Twin YouTubers Alan and Alex Stokes Plead Guilty in Connection to Fake Bank Robberies
Twin YouTube stars have each pleaded guilty to two misdemeanors after they pretended to be bank robbers for prank videos filmed in California in 2019, which resulted in their Uber driver being held at gunpoint by police.
Alan and Alex Stokes, 23, were initially each facing a felony count of false imprisonment effected by violence, menace, fraud, or deceit and one misdemeanor count of falsely reporting an emergency.
In exchange for their guilty plea, their charges were reduced to misdemeanor counts of false imprisonment and reporting false emergencies, the Orange County District Attorney's Office said Wednesday.
A judge sentenced each of the brothers to 160 hours of community service and one year of formal probation. They are also ordered to pay restitution.
Alan and Alex must also stay away from the University of California, Irvine — the location of one of the crimes — and "stop making videos that mimic criminal behavior," according to the DA's office.
The twins are accused of dressing in all black and wearing ski masks while carrying around duffel bags of cash in October 2019.
According to the DA's office, Alan and Alex ordered an Uber driver while posing as bank robbers on October 15, 2019. The driver refused to drive them, and a bystander believed they were trying to carjack the Uber driver.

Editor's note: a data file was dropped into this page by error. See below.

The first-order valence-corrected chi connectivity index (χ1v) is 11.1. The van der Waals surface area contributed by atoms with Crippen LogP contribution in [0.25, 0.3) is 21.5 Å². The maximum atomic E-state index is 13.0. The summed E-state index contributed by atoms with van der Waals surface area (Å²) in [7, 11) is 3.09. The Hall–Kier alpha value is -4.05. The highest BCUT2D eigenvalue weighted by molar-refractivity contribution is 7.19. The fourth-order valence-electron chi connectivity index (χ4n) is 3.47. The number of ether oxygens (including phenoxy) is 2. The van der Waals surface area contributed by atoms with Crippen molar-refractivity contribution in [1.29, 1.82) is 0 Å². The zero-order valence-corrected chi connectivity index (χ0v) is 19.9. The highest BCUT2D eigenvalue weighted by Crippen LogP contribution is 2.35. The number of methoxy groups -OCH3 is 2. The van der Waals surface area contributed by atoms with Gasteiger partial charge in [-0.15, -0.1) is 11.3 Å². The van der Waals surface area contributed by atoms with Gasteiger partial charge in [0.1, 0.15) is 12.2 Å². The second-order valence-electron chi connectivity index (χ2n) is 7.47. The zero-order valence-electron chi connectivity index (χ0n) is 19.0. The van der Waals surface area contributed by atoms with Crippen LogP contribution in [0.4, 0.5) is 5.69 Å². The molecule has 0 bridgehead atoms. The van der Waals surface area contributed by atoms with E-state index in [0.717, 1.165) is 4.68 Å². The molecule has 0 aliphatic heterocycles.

When police arrived, they ordered the Uber driver out of the car at gunpoint, releasing him when they realized he was not involved.
"Police issued a warning to the Stokes brothers about the dangerousness of their conduct and let them go," the DA's press release says.
But the brothers pulled the same kind of prank just hours later at the University of California, Irvine, the DA's office said, prompting more emergency calls to police.
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The so-called pranks were filmed and made into a YouTube video that the twins shared on their channel on October 20 of 2019 titled "BANK ROBBER PRANK! (gone wrong)." The video had more than one million views, but it has since been deleted.
"These crimes could have easily resulted in someone being seriously hurt or killed," Orange County District Attorney Todd Spitzer said in a statement Wednesday.
"An active bank robbery is not a casual police response and these police officers were literally risking their lives to help people they believed were in danger. It is irresponsible and reckless that these two individuals cared more about increasing their number of followers on the internet than the safety of those police officers or the safety of the innocent Uber driver who was ordered out of his car at gunpoint."
Alex and Alan did not immediately respond to PEOPLE's request for comment.